Women's Sarees: Directory and Information Regarding Women's Sarees presented by Apparel Search
A women's sari can offer grace, comfort, & sophistication in a single garment.
What are sarees? Sari or Saree.
A sari, saree or shari is a women's garment originating from India that consists of a drape varying from 4.5 to 8 meters (5 to 9 yards) in length and 60 to 120 centimetres (2 to 4 feet) in breadth that is typically wrapped around the waist, with one end draped over the shoulder, baring the midriff.
Because of the harsh extremes in temperature on the Indian Subcontinent, the sari fills a practical role as well as a decorative one. It is not only warming in winter and cooling in summer, but its loose-fitting tailoring is preferred by women who must be free to move.
Saree or Sari as we know it is one of the oldest pieces of clothing that is still in use. It has been the most used clothing in India since the Indus Valley civilization.
The word sari described in Sanskrit which means 'strip of cloth'. The word 'sari' evolved from 'sattika' mentioned in earliest Jain and Buddhist literature as women's attire. The Sari or Sattika evolved from a three-piece ensemble comprising the Antriya, the lower garment; the Uttariya; a veil worn over the shoulder or the head; and the Stanapatta, a chestband. This ensemble is mentioned in Sanskrit literature and Buddhist Pali literature during the 6th century B.C. This complete three-piece dress was known as Poshak, generic term for costume. Ancient Antriya closely resembled dothi wrap in the "fishtail" version which was passed through legs, covered the legs loosely and then flowed into a long, decorative pleats at front of the legs. It further evolved into Bhairnivasani skirt, today known as ghagri and lehenga. Uttariya was a shawl-like veil worn over the shoulder or head, it evolved into what is known today known as dupatta and ghoongat. Likewise, Stanapatta evolved into choli by 1st century A.D. Between 2nd century B.C to 1st century A.D, Antariya and Uttariya was merged to form a single garment known as sari mentioned in Pali literature, which served the purpose of two garments in one-piece.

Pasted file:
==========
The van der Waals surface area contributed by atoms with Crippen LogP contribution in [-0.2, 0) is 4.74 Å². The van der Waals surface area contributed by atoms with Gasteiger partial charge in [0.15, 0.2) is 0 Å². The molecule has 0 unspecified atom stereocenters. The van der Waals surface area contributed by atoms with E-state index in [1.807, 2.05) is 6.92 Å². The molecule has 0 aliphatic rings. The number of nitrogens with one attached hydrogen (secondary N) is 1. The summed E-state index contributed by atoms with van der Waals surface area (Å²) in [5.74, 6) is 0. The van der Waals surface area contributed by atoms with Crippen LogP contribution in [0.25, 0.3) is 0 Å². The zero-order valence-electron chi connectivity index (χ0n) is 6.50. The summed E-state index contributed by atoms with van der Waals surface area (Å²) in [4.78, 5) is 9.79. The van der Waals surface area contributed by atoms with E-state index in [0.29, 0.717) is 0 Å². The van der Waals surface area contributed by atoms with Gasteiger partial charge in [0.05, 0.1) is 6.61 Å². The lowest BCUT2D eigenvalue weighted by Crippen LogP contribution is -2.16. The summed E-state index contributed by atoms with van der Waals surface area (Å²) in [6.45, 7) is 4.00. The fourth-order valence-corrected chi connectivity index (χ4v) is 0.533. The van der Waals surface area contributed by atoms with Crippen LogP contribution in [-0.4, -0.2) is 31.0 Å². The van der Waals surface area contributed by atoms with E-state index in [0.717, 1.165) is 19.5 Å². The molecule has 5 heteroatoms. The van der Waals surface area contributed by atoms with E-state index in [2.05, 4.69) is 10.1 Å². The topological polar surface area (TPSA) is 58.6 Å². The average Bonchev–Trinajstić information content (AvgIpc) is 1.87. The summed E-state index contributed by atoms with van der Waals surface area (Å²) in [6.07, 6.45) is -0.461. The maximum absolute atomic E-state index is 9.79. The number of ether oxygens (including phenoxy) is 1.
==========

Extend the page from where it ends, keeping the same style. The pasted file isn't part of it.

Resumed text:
There are various styles sari manufacture and draping, the most common being the Nivi style, which originated in Deccan region of India. The sari is worn with fitted bodice commonly called a choli (ravike in southern India, and cholo in Nepal) and petticoat called parkar or ul-pavadai. There are more than 80 recorded ways to wear a sari. The most common style is for the sari to be wrapped around the waist, with the loose end of the drape to be worn over the shoulder, baring the midriff. However, the sari can be draped in several different styles, though some styles do require a sari of a particular length or form.
In the modern Indian subcontinent, the sari is considered a cultural icon.
This type of garment is not only worn in India. Shari is the national wear of Bangladeshi women.
Sri Lankan women wear saris in many styles. Two ways of draping the sari are popular and tend to dominate: the Indian style (classic nivi drape) and the Kandyan style (or osaria in Sinhalese). The Kandyan style is generally more popular in the hill country region of Kandy from which the style gets its name. Though local preferences play a role, most women decide on style depending on personal preference or what is perceived to be most flattering for their figure.
The sari is the most commonly worn women's clothing in Nepal where a special style of sari draping is called haku patasihh. The sari is draped around the waist and a shawl is worn covering the upper half of the sari, which is used in place of a pallu.
In Pakistan, the sarees are still popular and worn on special occasions. The Shalwar kameez, however, is worn throughout the country on a daily basis. The sari nevertheless remains a popular garment among the middle and upper class for many formal functions. Sarees can be seen worn commonly in metropolitan cities such as Karachi and Islamabad and are worn regularly for weddings and other business types of functions.
The sari has gained its popularity internationally because of the growth of Indian fashion trends globally. Apparel Search is a leading guide to fashion, style, clothing, glam and all things relevant to apparel.
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Summary: The sari, sometimes spelled saree, is a draped dress, created from a single piece of fabric five to nine yards long, which is wrapped around a woman's body in a variety of ways. The resulting garment can be practical working attire or an elegant ceremonial gown, depending on the type of fabric used and the style of draping.
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